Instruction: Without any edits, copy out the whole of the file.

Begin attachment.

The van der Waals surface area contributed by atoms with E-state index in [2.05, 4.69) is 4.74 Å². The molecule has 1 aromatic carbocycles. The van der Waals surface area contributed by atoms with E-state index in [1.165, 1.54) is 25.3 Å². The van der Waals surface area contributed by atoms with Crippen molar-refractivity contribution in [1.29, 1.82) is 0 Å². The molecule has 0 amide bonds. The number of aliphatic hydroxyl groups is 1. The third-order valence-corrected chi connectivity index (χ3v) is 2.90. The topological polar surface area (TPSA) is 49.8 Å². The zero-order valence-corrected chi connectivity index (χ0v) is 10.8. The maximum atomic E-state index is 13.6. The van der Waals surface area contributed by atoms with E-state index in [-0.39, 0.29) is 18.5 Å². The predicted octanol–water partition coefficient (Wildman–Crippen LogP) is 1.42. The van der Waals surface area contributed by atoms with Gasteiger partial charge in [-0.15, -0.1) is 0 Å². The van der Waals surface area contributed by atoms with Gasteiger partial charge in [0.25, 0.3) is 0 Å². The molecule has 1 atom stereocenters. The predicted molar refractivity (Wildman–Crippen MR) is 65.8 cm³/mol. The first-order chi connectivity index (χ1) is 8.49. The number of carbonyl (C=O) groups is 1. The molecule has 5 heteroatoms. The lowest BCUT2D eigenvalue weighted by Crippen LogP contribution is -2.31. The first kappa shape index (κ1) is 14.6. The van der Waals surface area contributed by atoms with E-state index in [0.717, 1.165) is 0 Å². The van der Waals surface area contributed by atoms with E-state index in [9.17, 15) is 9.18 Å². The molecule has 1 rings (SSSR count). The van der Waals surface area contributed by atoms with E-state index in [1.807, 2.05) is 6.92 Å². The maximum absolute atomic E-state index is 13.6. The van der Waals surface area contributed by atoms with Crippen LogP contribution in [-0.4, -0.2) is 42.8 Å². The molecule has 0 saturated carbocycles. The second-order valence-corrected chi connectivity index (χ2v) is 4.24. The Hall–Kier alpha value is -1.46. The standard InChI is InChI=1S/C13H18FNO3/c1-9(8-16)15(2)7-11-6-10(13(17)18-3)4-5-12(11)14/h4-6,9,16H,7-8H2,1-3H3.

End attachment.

The van der Waals surface area contributed by atoms with E-state index in [2.05, 4.69) is 4.74 Å². The molecule has 1 aromatic carbocycles. The van der Waals surface area contributed by atoms with E-state index in [1.165, 1.54) is 25.3 Å². The van der Waals surface area contributed by atoms with Crippen molar-refractivity contribution in [1.29, 1.82) is 0 Å². The molecule has 0 amide bonds. The number of aliphatic hydroxyl groups is 1. The third-order valence-corrected chi connectivity index (χ3v) is 2.90. The topological polar surface area (TPSA) is 49.8 Å². The zero-order valence-corrected chi connectivity index (χ0v) is 10.8. The maximum atomic E-state index is 13.6. The van der Waals surface area contributed by atoms with E-state index in [-0.39, 0.29) is 18.5 Å². The predicted octanol–water partition coefficient (Wildman–Crippen LogP) is 1.42. The van der Waals surface area contributed by atoms with Gasteiger partial charge in [-0.15, -0.1) is 0 Å². The van der Waals surface area contributed by atoms with Gasteiger partial charge in [0.25, 0.3) is 0 Å². The molecule has 1 atom stereocenters. The predicted molar refractivity (Wildman–Crippen MR) is 65.8 cm³/mol. The first-order chi connectivity index (χ1) is 8.49. The number of carbonyl (C=O) groups is 1. The molecule has 5 heteroatoms. The lowest BCUT2D eigenvalue weighted by Crippen LogP contribution is -2.31. The first kappa shape index (κ1) is 14.6. The van der Waals surface area contributed by atoms with E-state index in [0.717, 1.165) is 0 Å². The van der Waals surface area contributed by atoms with E-state index in [9.17, 15) is 9.18 Å². The molecule has 1 rings (SSSR count). The van der Waals surface area contributed by atoms with E-state index in [1.807, 2.05) is 6.92 Å². The maximum absolute atomic E-state index is 13.6. The van der Waals surface area contributed by atoms with Crippen LogP contribution in [-0.4, -0.2) is 42.8 Å². The molecule has 0 saturated carbocycles. The second-order valence-corrected chi connectivity index (χ2v) is 4.24. The Hall–Kier alpha value is -1.46. The standard InChI is InChI=1S/C13H18FNO3/c1-9(8-16)15(2)7-11-6-10(13(17)18-3)4-5-12(11)14/h4-6,9,16H,7-8H2,1-3H3.